by Ali Pechman
Up until this season, the stylish women of “Mad Men” rarely deviated from their set looks. Joan wore her tight, bold dresses; Betty Draper (pre weight-gain) honed her Grace Kelly image; and Jane Siegel was all about flash. (Even Peggy, the most awkward dresser of the group, stuck to mostly menswear-influenced outfits around the office.) It took the new Mrs. Draper and her fabulous wardrobe to give the show what it needed to chronicle the changing fashions of the 60s: a clotheshorse.
And a trendy one at that. We never know what Megan Draper will decide to wear next — now a rhinestone mod mini-dress, next a floor-length gown and cape in watermelon — because she probably doesn’t know either: the editors at Vogue haven’t told her yet. Megan might be the first series regular who not only reads Vogue but studies it.
“Do they always give you clothes?” the new copywriter Michael Ginsberg asks Megan when she decides to leave the agency to become an actress. “Or do you have to do it in your own clothes?” It seems obvious the new Mrs. Draper would be a natural at acting: she’s been stepping into a new costume each week through her brand-new, Don Draper-funded wardrobe. By the looks of episodes seven and eight, she (or rather costume designer Janie Bryant) has clearly been taking cues from the 1966 September issues of the magazine. Compare Megan’s outfits with the original editorials and her inspirations become obvious.
Megan must have taken notice of the editorial “Paris… New Proportions Rampant… A Fresh Eye On Line And Limb” published on Sept. 15, 1966 (when Vogue used to come out twice a month). Two of her outfits from episode seven (“Lady Lazarus”) look plucked from its pages. While Vogue had already begun to heavily feature houndstooth (a later October 1966 editorial on Paris fashions showed a similar style) the outfit Megan wears to the office at the episode’s beginning bears a striking resemblance to the styling in the magazine — she even paired her dress with the lighter stockings shown.
Another outfit, the striking green raincoat she wears on her last day at SCDP, mimics a YSL slicker from the same editorial.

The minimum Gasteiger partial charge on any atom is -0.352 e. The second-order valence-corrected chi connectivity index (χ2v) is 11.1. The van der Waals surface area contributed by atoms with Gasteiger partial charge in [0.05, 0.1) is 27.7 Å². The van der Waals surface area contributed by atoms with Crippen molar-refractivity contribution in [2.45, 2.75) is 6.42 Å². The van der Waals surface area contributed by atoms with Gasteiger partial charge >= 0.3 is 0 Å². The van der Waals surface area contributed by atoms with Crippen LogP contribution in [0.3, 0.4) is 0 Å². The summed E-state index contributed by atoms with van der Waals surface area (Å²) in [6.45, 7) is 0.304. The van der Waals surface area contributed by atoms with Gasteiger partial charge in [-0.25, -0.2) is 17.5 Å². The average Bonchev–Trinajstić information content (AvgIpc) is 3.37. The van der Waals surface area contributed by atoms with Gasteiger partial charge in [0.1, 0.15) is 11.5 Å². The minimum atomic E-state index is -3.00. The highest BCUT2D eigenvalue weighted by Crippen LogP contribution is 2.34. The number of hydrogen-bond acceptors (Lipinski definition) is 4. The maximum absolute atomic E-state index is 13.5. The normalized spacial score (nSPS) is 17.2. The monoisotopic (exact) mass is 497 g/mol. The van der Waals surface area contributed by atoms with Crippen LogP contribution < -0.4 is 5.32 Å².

That issue also featured a spread called, “Fashions to Own Right Now.” Megan, with her upgraded status from secretary to young, wealthy wife of Don Draper, now has the power to do so.
Of course, Megan took on many new roles outside the workplace this season, too. She became a wife at home and out on the town. Her more glamorous looks seem to come from another editorial called “New York Collections: American Fashion to Go Out and Buy Now” in the Sept. 1 issue. For example, her shopping outfit from episode six (“At the Codfish Ball”) and her shift dress from episode seven:
Her casual wear — she seems to have a house uniform of cropped pants and sweaters — looks pulled from the very same shoot. (More views of this standard outfit found here.)
And what’s with all the Incan prints Megan wears in the office? As it turns out, the magazine featured a more creative shoot in July 1966 on “Incametrics,” set to accompany a travel article on Peru.
The best visual clue? Megan herself. Look through a 1960s issue of Vogue, and Megan would easily fit in among the models. The magazine was not immune to the drastic changes of the decade; Diana Vreeland took its helm in 1963. The storied editor put more downtown trends, more sex appeal and more iconic 60s girls in the magazine’s pages, girls like Edie Sedgwick, Baby Jane Holzer — and like Megan Draper.
When this promotional poster of Don Draper staring rapt at a naked mannequin first appeared to herald in the new season, some predicted that it meant that, despite his recent proposal to Megan Calvet, Don Draper would be philandering again in season five. In retrospect, what it really hinted at seems obvious given the psychology of an ad man. As the laser-sharp Tom and Lorenzo have astutely pointed out at their blog, Don likes a covergirl wife. “That’s the kind of girl Don marries,” Joan observed when Megan ditched advertising for acting. Goodbye Betty, Megan is the updated model.
Related: Footnotes Of Mad Men
Ali Pechman lives in Chicago.